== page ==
In my last podcast, I shared with you my thoughts on both insistent and disruptive change and how both could be positive or negative. Change can sometimes do a 180-degree turn and become the other. This is what I define as a Changepoint.
A changepoint is a significant moment of recognition that something is not the way it ought to be or is not the way it has always been in the past. It is both uncommon and remarkable. Some changepoints, more often the insistent than the disruptive type, can be anticipated, which means we can study them using digital databases and statistical analysis tools. Pasteur’s accidental discovery of penicillin was such a disruptive changepoint; he had not been studying mold on bread for this purpose. COVID-19 was expected, but it was not correctly anticipated for many reasons.
External and internal change has whipsawed healthcare for at least the past forty years. Most of these changes are rent on healthcare. By using changepoints to identify and diagnostically chart change, it is possible for revolutionary healthcare to go on the offensive, choosing the change it perceives a need for and pushing back against changes driven by random and uncontrollable forces.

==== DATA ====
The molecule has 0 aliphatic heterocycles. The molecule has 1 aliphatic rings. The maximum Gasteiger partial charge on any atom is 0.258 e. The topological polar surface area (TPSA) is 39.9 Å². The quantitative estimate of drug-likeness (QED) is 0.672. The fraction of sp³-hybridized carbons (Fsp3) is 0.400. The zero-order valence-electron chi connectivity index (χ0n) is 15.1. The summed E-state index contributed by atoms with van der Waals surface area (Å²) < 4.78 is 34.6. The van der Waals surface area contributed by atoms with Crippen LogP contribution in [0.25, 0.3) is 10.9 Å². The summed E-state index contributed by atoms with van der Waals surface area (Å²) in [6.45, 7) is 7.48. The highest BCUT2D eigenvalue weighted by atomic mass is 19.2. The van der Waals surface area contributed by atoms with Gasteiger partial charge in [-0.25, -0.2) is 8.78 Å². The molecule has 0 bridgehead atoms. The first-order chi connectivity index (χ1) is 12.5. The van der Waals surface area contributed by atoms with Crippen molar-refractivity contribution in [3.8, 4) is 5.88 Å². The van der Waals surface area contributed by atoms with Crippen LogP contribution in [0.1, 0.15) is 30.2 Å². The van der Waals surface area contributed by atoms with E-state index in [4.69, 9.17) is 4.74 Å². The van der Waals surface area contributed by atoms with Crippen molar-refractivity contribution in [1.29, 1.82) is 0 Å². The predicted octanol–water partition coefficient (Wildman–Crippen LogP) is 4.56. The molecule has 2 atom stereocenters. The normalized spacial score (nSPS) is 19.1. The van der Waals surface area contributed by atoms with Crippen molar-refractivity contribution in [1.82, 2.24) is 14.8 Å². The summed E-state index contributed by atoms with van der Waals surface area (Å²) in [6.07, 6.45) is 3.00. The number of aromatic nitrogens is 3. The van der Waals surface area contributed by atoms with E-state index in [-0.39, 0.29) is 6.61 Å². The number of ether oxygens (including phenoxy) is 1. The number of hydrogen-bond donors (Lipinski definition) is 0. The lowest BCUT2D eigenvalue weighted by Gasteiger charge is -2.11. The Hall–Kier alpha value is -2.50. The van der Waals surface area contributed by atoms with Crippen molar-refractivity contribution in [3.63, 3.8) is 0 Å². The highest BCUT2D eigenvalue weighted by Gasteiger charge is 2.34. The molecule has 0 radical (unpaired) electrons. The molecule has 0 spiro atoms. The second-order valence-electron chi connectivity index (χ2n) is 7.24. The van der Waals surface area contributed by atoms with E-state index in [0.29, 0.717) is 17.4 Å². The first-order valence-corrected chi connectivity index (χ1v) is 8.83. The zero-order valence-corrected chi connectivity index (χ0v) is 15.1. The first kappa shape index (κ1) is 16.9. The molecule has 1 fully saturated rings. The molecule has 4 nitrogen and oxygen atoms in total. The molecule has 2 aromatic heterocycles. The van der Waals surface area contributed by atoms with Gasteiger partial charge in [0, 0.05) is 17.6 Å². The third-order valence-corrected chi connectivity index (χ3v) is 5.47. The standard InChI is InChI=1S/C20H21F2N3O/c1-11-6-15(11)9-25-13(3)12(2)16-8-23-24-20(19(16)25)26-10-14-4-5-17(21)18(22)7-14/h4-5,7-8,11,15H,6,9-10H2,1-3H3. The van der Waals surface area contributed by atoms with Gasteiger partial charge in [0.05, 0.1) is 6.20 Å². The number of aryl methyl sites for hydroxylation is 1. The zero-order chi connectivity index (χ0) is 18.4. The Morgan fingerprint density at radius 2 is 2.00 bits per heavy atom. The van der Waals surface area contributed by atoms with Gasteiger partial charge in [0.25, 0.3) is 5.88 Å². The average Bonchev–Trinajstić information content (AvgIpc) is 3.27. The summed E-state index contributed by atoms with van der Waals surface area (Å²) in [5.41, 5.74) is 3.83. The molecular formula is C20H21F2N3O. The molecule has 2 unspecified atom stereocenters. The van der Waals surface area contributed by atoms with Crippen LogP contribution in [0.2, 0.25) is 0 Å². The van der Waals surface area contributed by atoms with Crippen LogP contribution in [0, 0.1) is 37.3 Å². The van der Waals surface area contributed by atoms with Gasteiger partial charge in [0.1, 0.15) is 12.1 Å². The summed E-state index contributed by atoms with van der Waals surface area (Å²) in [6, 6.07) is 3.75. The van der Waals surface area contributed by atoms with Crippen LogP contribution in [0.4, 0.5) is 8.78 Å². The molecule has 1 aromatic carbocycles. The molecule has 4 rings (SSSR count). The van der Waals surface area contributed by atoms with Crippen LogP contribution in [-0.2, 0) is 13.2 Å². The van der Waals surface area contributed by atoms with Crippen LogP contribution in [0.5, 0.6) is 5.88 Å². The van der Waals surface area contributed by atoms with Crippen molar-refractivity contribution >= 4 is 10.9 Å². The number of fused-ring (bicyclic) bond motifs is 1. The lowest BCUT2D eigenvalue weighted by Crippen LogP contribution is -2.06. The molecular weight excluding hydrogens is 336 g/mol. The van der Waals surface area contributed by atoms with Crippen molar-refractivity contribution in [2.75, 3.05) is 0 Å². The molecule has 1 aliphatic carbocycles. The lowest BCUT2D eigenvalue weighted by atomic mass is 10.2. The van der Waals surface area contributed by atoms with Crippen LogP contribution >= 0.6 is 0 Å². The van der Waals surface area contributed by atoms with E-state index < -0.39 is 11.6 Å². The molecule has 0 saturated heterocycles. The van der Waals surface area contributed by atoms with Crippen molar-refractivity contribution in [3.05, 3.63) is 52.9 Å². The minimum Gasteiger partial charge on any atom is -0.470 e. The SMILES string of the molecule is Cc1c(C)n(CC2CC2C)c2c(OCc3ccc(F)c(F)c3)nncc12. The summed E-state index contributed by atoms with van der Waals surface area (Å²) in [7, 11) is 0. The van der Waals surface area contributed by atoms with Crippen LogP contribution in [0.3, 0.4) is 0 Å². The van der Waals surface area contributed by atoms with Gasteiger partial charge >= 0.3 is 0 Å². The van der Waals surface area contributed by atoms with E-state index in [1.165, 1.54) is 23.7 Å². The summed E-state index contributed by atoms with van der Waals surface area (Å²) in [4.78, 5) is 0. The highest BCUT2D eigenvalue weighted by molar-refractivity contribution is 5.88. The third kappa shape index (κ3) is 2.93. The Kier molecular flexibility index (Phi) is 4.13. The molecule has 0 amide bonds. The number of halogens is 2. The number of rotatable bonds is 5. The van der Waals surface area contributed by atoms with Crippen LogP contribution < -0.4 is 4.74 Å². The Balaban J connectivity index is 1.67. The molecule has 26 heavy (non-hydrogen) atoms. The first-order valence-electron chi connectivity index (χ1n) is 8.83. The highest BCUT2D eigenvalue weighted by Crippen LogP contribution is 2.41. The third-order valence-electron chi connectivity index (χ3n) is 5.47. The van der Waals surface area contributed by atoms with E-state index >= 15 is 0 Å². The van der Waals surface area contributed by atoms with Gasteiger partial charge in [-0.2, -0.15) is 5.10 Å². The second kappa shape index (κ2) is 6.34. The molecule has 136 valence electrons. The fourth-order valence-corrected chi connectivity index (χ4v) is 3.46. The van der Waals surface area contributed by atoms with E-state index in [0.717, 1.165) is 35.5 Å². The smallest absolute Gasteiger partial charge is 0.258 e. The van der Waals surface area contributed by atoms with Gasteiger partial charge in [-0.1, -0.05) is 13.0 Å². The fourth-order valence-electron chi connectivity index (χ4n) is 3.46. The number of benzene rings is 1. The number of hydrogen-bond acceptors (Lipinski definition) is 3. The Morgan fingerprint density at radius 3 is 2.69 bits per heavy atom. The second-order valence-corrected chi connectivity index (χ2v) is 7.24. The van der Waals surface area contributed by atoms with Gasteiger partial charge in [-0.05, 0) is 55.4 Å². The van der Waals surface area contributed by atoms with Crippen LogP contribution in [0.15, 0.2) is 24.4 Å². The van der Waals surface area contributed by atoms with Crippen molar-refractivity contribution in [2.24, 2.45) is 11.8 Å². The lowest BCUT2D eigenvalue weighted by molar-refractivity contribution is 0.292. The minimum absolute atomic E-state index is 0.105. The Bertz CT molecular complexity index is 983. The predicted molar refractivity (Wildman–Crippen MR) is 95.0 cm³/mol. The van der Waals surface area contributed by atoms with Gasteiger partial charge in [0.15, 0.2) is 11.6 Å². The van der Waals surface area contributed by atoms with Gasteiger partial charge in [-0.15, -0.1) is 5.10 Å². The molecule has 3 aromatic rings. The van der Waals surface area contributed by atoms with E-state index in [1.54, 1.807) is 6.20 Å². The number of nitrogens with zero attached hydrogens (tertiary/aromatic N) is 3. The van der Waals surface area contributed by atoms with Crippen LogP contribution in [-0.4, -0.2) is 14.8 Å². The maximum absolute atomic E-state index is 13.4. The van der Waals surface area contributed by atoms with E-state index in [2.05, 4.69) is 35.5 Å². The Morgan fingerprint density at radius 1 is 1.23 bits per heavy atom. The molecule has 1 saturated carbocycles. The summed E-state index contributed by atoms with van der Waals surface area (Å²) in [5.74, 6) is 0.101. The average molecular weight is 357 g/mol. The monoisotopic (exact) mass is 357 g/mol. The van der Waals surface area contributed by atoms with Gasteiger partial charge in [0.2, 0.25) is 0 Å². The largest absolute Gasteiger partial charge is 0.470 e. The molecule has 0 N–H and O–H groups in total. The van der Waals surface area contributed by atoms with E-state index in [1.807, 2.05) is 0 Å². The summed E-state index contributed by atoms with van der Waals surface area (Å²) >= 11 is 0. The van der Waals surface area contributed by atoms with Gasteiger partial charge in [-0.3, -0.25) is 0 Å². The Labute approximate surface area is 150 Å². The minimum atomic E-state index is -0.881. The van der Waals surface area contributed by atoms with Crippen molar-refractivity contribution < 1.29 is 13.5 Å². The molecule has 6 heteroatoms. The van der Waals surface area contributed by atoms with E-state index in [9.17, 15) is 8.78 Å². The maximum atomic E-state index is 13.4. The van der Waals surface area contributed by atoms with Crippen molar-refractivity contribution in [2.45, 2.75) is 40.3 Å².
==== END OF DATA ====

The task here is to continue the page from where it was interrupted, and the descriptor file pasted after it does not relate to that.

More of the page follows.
Because we deal with illness and unhealthy people, it may seem natural that we focus on our prescribed daily details and routines without giving much thought to how things are working or how they might be improved. Yet our work is intended to heal the sick, which should be the focus of all our work efforts because restoring health is positive change and the most sought-after outcome. If we are not achieving this consistently and at a very high success ratio, we need to examine what needs to change to improve our outcomes.
I look forward to your thoughts, so please submit your comments in this post. And subscribe to my weekly newsletter, “What’s Your Take?” on DocsNetwork.com. Thanks for your time today.